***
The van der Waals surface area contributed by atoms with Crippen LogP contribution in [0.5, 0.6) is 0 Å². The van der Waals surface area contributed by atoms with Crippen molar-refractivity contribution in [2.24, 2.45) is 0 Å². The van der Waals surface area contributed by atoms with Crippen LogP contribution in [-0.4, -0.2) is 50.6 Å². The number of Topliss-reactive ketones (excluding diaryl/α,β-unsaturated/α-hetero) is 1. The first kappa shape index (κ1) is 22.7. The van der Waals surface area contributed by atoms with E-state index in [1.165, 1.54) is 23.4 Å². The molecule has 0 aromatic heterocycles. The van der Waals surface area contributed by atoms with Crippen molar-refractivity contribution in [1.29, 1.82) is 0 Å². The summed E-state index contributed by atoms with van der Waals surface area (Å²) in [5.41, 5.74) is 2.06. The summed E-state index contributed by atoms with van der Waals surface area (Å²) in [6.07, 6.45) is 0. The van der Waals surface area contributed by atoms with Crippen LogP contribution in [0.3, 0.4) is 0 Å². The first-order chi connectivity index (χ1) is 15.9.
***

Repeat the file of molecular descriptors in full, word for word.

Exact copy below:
The van der Waals surface area contributed by atoms with Crippen LogP contribution in [0.5, 0.6) is 0 Å². The van der Waals surface area contributed by atoms with Crippen molar-refractivity contribution in [2.24, 2.45) is 0 Å². The van der Waals surface area contributed by atoms with Crippen LogP contribution in [-0.4, -0.2) is 50.6 Å². The number of Topliss-reactive ketones (excluding diaryl/α,β-unsaturated/α-hetero) is 1. The first kappa shape index (κ1) is 22.7. The van der Waals surface area contributed by atoms with E-state index in [1.165, 1.54) is 23.4 Å². The molecule has 0 aromatic heterocycles. The van der Waals surface area contributed by atoms with Crippen molar-refractivity contribution in [1.29, 1.82) is 0 Å². The summed E-state index contributed by atoms with van der Waals surface area (Å²) in [5.41, 5.74) is 2.06. The summed E-state index contributed by atoms with van der Waals surface area (Å²) in [6.07, 6.45) is 0. The van der Waals surface area contributed by atoms with Crippen LogP contribution in [0.3, 0.4) is 0 Å². The first-order chi connectivity index (χ1) is 15.9.